Telegraph needs landlord feedback on Renters Reform Bill please – Article Written

Telegraph needs landlord feedback on Renters Reform Bill please – Article Written

11:10 AM, 20th June 2022, About 5 days ago 30

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Hi, my name is Melissa Lawford and I’m the property correspondent at The Telegraph. The Government will be publishing its Renters Reform Bill white paper on Thursday and I’m keen to talk to landlords about how this will affect them.

Particularly the plans to introduce a landlord register, abolish Section 21 evictions and give tenants legal rights to have pets. Is this something that you have an opinion on? Please get in touch,

Update: This is the article now written by Melissa >>

Landlords will lose money by next year as buy-to-let Britain falls apart

“Buy-to-let yields have hit a record low, fuelling fears that property investors will sell up.”

NB. A subscription is required as copyright prohibits copy and paste of the article.



Tim Walmsley

16:25 PM, 15th June 2022, About A week ago

S.21 ; Abolition would be a disaster, but I could happily accept say a 12 month notice period rather than the current 2 months….. plenty of time for a tenant to then organise a change of accommodation, . I do fully accept that 2 months is too short for many tenants.
Pets: it works well at present. Property is offered to let with “ NO PETS” tenant accepts tenancy on this basis. Many smaller and perhaps mid terraced houses really are not ideal for pets and unfair on neighbours if the pet causes unreasonable nuisance by barking dogs for example.

Bristol Landlord

20:15 PM, 15th June 2022, About A week ago

Hi Melissa,
As a landlord I don’t like anything in the RRB. I feel my rights as a property owner have been eroded almost to the point of non existence.
Abolishing S21 evictions will force landlords to have to go to court under S8 to regain their property, costing much time, money and stress.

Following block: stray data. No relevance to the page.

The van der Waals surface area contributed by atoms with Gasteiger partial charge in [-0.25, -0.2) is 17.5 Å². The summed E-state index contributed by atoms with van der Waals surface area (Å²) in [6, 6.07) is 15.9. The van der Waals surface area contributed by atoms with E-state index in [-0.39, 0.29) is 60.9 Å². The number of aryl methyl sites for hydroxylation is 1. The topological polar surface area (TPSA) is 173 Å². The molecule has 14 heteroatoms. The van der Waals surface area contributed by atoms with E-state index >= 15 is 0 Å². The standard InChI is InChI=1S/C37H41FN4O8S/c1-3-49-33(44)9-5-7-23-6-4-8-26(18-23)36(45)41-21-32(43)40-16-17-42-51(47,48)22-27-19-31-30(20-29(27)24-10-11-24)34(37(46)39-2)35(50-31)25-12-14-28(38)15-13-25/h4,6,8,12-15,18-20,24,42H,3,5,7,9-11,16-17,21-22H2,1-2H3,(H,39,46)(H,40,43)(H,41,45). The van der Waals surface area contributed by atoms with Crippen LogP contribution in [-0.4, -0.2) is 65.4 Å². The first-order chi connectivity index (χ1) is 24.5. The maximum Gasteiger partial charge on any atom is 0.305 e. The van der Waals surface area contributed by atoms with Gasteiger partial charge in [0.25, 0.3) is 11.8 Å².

Forcing landlords to allow pets will lead to an increase in disputes when a tenant with pets leaves the property with pet damage. Most tenants will deny their pet caused the damage. There is absolutely no upside for a landlord to allow a dog, though I’m ok with a cat. I have a puppy in my own house and even with careful monitoring she has managed to scratch half the doors in the house which will cost a fortune to repair or replace. A dog in my Airbnb badly scratched the brand new flooring. Tenants are notorious for not particularly caring about a rental property so why would they care if their pet causes damage?
What upsets me is the double standards here as landlords are constantly demonised in the media but tenants are always oppressed angels who never do anything wrong. There are plenty of examples of Tenants from Hell but they are protected by the Govt and Courts.
The War on Landlords has been going on since the Govt budget of 2015 which abolished interest on a mortgage as a full tax deduction unless the landlord is a corporation, how obvious is that for the secret Govt agenda?
Since then the Govt has done everything it can to demonise landlords and drive us out of the PRS.
Being a landlord used to be a medium return low risk investment, now it is a low return high risk investment.
The real story you should be writing about is why is the Govt deliberately abusing small scale landlords and driving us out of the business? This has led to a shortage of properties to let and huge increases in rent. Govt policy has not helped tenants, it has hurt them and landlords alike.
I know why they are doing this, it is deliberate. The Govt is in bed with the corporate landlords, the builders of the Build to Rent sector (BTR). They have made a deal, corporations will build their new housing for profits and in return the Govt will put out of business thousands of small scale landlords which will force desperate tenants to turn to BTR corporate landlords. You should investigate and write about the links between corporate landlords and Govt ministers. It is a scandal and a disaster and will only get worse as more and more BTL landlords sell up and get out of the PRS. I’m currently fixing up my properties with an eye to sell if the RRB actually becomes law.